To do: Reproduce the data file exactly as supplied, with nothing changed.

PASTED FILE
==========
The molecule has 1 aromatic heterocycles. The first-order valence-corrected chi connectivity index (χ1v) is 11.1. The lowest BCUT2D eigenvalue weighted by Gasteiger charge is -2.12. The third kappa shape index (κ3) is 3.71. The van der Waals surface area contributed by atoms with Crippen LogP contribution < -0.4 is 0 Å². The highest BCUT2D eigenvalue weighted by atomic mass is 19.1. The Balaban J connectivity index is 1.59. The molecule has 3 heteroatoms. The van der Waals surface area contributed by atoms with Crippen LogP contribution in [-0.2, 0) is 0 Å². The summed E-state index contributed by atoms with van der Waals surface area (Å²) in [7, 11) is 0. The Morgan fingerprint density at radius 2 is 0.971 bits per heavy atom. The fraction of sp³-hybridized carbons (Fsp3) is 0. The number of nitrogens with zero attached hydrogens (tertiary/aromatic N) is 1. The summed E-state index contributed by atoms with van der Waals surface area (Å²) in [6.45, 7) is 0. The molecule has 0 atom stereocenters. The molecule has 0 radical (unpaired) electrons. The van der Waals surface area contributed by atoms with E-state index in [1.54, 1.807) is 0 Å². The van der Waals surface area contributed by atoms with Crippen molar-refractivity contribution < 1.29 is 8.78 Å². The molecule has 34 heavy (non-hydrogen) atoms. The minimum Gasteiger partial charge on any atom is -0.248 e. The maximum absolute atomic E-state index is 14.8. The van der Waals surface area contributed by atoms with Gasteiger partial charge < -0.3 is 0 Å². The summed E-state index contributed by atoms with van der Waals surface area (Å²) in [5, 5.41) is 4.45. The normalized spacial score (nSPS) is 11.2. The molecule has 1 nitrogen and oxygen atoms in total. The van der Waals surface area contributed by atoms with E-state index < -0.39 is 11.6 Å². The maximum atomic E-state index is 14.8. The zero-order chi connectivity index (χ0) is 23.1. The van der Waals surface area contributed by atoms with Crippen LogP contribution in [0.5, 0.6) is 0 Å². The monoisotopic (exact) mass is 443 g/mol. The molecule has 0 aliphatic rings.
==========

The molecule has 1 aromatic heterocycles. The first-order valence-corrected chi connectivity index (χ1v) is 11.1. The lowest BCUT2D eigenvalue weighted by Gasteiger charge is -2.12. The third kappa shape index (κ3) is 3.71. The van der Waals surface area contributed by atoms with Crippen LogP contribution < -0.4 is 0 Å². The highest BCUT2D eigenvalue weighted by atomic mass is 19.1. The Balaban J connectivity index is 1.59. The molecule has 3 heteroatoms. The van der Waals surface area contributed by atoms with Crippen LogP contribution in [-0.2, 0) is 0 Å². The summed E-state index contributed by atoms with van der Waals surface area (Å²) in [7, 11) is 0. The Morgan fingerprint density at radius 2 is 0.971 bits per heavy atom. The fraction of sp³-hybridized carbons (Fsp3) is 0. The number of nitrogens with zero attached hydrogens (tertiary/aromatic N) is 1. The summed E-state index contributed by atoms with van der Waals surface area (Å²) in [6.45, 7) is 0. The molecule has 0 atom stereocenters. The molecule has 0 radical (unpaired) electrons. The van der Waals surface area contributed by atoms with E-state index in [1.54, 1.807) is 0 Å². The van der Waals surface area contributed by atoms with Crippen molar-refractivity contribution < 1.29 is 8.78 Å². The molecule has 34 heavy (non-hydrogen) atoms. The minimum Gasteiger partial charge on any atom is -0.248 e. The maximum absolute atomic E-state index is 14.8. The van der Waals surface area contributed by atoms with Gasteiger partial charge < -0.3 is 0 Å². The summed E-state index contributed by atoms with van der Waals surface area (Å²) in [5, 5.41) is 4.45. The normalized spacial score (nSPS) is 11.2. The molecule has 1 nitrogen and oxygen atoms in total. The van der Waals surface area contributed by atoms with E-state index < -0.39 is 11.6 Å². The maximum atomic E-state index is 14.8. The zero-order chi connectivity index (χ0) is 23.1. The van der Waals surface area contributed by atoms with Crippen LogP contribution in [0.5, 0.6) is 0 Å². The monoisotopic (exact) mass is 443 g/mol. The molecule has 0 aliphatic rings.